Practice using these backups and alternate options in training so when you are trying to figure out why you’re bonking at 25k or cramping at 40k you know exactly what to do about it. Even if it does take your tired brain a few k’s to figure it out.
If you’re a minimalist then fine, you won’t want to deal with all this, but for me having all this extra support available meant I didn’t once worry about having what I needed when I needed it.
Taking a tiny rest break right after the finish line (okay, I couldn’t actually move)
9. It’s a good thing to tell people what you’ve done: I held back, thinking it would be bragging to talk too much about what I had achieved, but people genuinely wanted to know, and told me how it was inspiring them to do stuff they’d been putting off, or thought would be too hard. Apparently doing stupid shit like running for 50k is something people find inspiring even when they’re not a runner themselves.
So tell your friends, brag a bit. You never know who is watching or listening and gaining strength from your success. (Just remember to shut up about it sooner rather than later or your audience will probably turn on you!).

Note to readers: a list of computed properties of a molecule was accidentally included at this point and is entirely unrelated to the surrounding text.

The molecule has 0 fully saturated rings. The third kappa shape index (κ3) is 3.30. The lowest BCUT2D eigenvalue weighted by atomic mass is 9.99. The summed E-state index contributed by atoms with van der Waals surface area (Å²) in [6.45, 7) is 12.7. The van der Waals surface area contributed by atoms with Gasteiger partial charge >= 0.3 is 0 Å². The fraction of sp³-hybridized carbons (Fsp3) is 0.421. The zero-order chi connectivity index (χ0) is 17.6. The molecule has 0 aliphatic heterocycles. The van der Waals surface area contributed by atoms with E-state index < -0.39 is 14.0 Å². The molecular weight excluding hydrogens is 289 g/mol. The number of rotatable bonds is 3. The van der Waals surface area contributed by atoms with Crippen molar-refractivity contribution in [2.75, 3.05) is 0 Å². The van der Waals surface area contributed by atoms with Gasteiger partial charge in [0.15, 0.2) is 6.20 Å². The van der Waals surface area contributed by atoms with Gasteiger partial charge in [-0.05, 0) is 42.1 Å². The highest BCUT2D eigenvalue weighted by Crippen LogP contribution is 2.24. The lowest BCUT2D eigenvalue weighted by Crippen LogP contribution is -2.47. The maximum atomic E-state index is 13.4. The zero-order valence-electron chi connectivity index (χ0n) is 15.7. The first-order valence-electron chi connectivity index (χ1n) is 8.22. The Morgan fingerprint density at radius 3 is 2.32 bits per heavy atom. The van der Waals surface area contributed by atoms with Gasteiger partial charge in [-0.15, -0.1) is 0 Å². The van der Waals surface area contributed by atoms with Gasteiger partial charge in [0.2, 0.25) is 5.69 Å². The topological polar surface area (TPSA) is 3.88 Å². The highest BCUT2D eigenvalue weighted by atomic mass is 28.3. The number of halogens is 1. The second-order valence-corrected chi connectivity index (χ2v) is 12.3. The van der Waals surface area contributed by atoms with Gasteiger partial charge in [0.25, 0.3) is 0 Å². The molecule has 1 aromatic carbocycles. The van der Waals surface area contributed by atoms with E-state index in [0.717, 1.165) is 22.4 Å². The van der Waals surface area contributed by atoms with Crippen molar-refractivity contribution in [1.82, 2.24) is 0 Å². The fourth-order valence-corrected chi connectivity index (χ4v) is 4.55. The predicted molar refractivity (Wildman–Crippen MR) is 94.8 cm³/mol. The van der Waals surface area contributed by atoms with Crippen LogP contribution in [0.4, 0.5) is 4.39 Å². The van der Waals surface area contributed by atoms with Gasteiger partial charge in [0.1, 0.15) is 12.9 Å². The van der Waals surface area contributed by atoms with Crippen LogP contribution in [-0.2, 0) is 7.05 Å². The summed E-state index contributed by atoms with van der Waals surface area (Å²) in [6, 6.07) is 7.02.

Stayed here for about 45 minutes, comfiest wooden bench ever!
10. You will feel like you can do anything afterwards: Well, when you cross that finish line and collapse, you’ll probably not be feeling much at all, except relief. But later, as everything clears and the sheer joy of just not running anymore fades, you’ll start to feel like Superman. You’ll start to wonder what else you thought was too hard to do. And suddenly everything, from trying for a new job, to risking your innermost feelings with a new partner, seems both more possible and less scary. It’s proof you can cope with so much more than you thought you could. It’s an amazing feeling and I wish more people could experience it, I think the world would be a much better place.
To be clear – I’m not talking about arrogance here. I’m not wandering around looking down my nose at all those poor clods who don’t run. I just sense an immense possibility that wasn’t there before. It’s the best high I’ve ever felt and I wish everyone else around me could feel it too.
Placing second individual female didn’t hurt either!